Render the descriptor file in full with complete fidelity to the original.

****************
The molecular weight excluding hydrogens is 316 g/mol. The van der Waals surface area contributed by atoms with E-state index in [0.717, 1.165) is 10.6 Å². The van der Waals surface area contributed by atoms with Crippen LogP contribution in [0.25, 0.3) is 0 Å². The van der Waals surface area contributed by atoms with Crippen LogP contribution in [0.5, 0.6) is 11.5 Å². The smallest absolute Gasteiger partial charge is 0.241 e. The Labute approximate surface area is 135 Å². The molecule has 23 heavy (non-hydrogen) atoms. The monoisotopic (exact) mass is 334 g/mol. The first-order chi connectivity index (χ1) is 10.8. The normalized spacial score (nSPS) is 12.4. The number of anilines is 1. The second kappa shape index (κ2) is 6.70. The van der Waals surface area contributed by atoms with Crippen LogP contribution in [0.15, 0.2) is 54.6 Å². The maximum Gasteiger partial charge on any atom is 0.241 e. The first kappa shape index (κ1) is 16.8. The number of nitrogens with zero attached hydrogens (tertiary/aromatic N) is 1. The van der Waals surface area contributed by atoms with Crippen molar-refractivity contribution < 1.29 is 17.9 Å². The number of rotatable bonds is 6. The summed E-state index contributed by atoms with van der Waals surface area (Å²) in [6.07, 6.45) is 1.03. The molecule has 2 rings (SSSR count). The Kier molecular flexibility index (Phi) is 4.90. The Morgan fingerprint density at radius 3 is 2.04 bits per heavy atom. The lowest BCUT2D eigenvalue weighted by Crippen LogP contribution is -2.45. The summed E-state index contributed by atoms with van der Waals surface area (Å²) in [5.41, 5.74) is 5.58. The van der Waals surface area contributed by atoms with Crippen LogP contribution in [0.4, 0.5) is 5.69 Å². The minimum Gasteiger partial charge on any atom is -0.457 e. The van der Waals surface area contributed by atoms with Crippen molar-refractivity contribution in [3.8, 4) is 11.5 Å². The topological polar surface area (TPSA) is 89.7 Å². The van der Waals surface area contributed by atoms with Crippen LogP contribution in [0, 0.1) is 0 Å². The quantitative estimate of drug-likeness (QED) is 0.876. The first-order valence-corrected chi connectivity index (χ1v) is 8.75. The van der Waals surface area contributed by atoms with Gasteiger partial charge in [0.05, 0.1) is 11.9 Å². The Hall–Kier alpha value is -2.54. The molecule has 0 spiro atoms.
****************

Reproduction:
The molecular weight excluding hydrogens is 316 g/mol. The van der Waals surface area contributed by atoms with E-state index in [0.717, 1.165) is 10.6 Å². The van der Waals surface area contributed by atoms with Crippen LogP contribution in [0.25, 0.3) is 0 Å². The van der Waals surface area contributed by atoms with Crippen LogP contribution in [0.5, 0.6) is 11.5 Å². The smallest absolute Gasteiger partial charge is 0.241 e. The Labute approximate surface area is 135 Å². The molecule has 23 heavy (non-hydrogen) atoms. The monoisotopic (exact) mass is 334 g/mol. The first-order chi connectivity index (χ1) is 10.8. The normalized spacial score (nSPS) is 12.4. The number of anilines is 1. The second kappa shape index (κ2) is 6.70. The van der Waals surface area contributed by atoms with Crippen LogP contribution in [0.15, 0.2) is 54.6 Å². The maximum Gasteiger partial charge on any atom is 0.241 e. The first kappa shape index (κ1) is 16.8. The number of nitrogens with zero attached hydrogens (tertiary/aromatic N) is 1. The van der Waals surface area contributed by atoms with Crippen molar-refractivity contribution < 1.29 is 17.9 Å². The number of rotatable bonds is 6. The summed E-state index contributed by atoms with van der Waals surface area (Å²) in [6.07, 6.45) is 1.03. The molecule has 2 rings (SSSR count). The Kier molecular flexibility index (Phi) is 4.90. The Morgan fingerprint density at radius 3 is 2.04 bits per heavy atom. The lowest BCUT2D eigenvalue weighted by Crippen LogP contribution is -2.45. The summed E-state index contributed by atoms with van der Waals surface area (Å²) in [5.41, 5.74) is 5.58. The van der Waals surface area contributed by atoms with Crippen LogP contribution in [0.4, 0.5) is 5.69 Å². The minimum Gasteiger partial charge on any atom is -0.457 e. The van der Waals surface area contributed by atoms with Crippen molar-refractivity contribution in [3.8, 4) is 11.5 Å². The topological polar surface area (TPSA) is 89.7 Å². The van der Waals surface area contributed by atoms with Crippen LogP contribution in [0, 0.1) is 0 Å². The quantitative estimate of drug-likeness (QED) is 0.876. The first-order valence-corrected chi connectivity index (χ1v) is 8.75. The van der Waals surface area contributed by atoms with Gasteiger partial charge in [0.05, 0.1) is 11.9 Å². The Hall–Kier alpha value is -2.54. The molecule has 0 spiro atoms.